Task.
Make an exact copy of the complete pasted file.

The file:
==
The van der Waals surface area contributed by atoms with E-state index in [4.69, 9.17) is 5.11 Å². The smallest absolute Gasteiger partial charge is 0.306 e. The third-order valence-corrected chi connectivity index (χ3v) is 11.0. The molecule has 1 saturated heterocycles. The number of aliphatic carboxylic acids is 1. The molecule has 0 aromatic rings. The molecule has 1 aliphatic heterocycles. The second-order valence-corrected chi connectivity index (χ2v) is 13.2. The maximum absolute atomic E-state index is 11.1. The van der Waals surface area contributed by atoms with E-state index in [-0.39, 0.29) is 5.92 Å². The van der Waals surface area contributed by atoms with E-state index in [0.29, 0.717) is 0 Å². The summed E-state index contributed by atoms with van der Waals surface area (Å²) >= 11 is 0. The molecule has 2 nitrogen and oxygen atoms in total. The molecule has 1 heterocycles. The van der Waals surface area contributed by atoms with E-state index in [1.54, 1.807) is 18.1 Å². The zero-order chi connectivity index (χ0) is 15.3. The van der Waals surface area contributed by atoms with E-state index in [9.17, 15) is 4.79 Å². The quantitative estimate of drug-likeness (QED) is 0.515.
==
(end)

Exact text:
The van der Waals surface area contributed by atoms with E-state index in [4.69, 9.17) is 5.11 Å². The smallest absolute Gasteiger partial charge is 0.306 e. The third-order valence-corrected chi connectivity index (χ3v) is 11.0. The molecule has 1 saturated heterocycles. The number of aliphatic carboxylic acids is 1. The molecule has 0 aromatic rings. The molecule has 1 aliphatic heterocycles. The second-order valence-corrected chi connectivity index (χ2v) is 13.2. The maximum absolute atomic E-state index is 11.1. The van der Waals surface area contributed by atoms with E-state index in [-0.39, 0.29) is 5.92 Å². The van der Waals surface area contributed by atoms with E-state index in [0.29, 0.717) is 0 Å². The summed E-state index contributed by atoms with van der Waals surface area (Å²) >= 11 is 0. The molecule has 2 nitrogen and oxygen atoms in total. The molecule has 1 heterocycles. The van der Waals surface area contributed by atoms with E-state index in [1.54, 1.807) is 18.1 Å². The zero-order chi connectivity index (χ0) is 15.3. The van der Waals surface area contributed by atoms with E-state index in [9.17, 15) is 4.79 Å². The quantitative estimate of drug-likeness (QED) is 0.515.